Gentamicin is a widely used antibiotic in U.S. hospitals to treat a variety of bacterial infections.
It’s a popular drug in developing countries because it is highly effective and inexpensive.
But researchers estimate that up to 20% of patients who are treated with it experience some degree of irreversible hearing loss.
In a recent study at Stanford Medicine, researchers found a new way to purify gentamicin and to reduce the risk that it will cause deafness.
They found a relatively inexpensive way to reformulate the drug, which belongs to a class of antibiotics called aminoglycosides, to be safer.
The study is published in the Proceedings of the National Academy of Sciences. One author is Alan Cheng, M.D.
Currently, the FDA’s instructions for how to make aminoglycosides are making people go deaf.
Aminoglycosides have been in use since the 1950s. The drugs don’t need to be refrigerated, which keeps the costs of storing them low.
Despite new antibiotics, their use remains commonplace as they are cheap and potent.
The gentamicin used in hospitals today is a mixture of five different subtypes of the antibiotic grown together in the same mixture.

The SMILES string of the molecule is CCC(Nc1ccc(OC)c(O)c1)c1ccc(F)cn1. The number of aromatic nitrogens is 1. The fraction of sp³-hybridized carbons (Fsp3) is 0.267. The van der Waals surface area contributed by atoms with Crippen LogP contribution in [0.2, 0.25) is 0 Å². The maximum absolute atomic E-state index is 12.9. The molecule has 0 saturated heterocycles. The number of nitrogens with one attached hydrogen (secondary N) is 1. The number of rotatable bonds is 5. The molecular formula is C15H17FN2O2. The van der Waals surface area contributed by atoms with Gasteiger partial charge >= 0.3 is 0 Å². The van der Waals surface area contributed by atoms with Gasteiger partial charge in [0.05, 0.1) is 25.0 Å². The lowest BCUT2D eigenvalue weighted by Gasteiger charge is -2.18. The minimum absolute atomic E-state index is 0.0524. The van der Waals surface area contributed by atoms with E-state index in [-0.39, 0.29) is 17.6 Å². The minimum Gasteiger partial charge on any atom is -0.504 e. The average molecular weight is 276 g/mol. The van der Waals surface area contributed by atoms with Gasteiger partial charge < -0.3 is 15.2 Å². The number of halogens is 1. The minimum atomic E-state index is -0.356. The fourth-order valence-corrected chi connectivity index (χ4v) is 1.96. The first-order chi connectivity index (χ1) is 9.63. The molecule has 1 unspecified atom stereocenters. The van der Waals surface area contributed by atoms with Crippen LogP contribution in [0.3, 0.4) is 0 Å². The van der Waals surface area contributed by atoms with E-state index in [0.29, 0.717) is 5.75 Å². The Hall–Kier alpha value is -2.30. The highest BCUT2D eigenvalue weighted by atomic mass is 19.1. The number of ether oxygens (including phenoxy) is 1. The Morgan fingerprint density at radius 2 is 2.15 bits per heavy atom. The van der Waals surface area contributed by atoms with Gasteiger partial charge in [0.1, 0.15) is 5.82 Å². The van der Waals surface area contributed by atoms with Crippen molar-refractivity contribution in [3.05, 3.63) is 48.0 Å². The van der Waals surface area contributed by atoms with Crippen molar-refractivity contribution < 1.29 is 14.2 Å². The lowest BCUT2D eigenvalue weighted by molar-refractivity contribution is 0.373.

The mixture also includes as much as 10% impurities.
In the study, the team figured out how to chemically separate each of the subtypes so they could be tested separately.
They found the least toxic subtype as C2b, and the most toxic as sisomicin.
Both C2b and sisomicin showed the same highly effective antimicrobial properties comparable to the mixture as a whole.
The researchers also found that by removing impurities from the mixture, toxicity to the ear tissue was reduced.
The researchers say that when a drug causes hearing loss, it is devastating, and it’s especially disturbing when it happens to a young child, as they rely on hearing to acquire speech.
Their simple method of reformulating the drug should be put to use as soon as possible.
The team will be writing to the Food and Drug Administration to recommend changes to the organization’s requirements for how drug companies make gentamicin.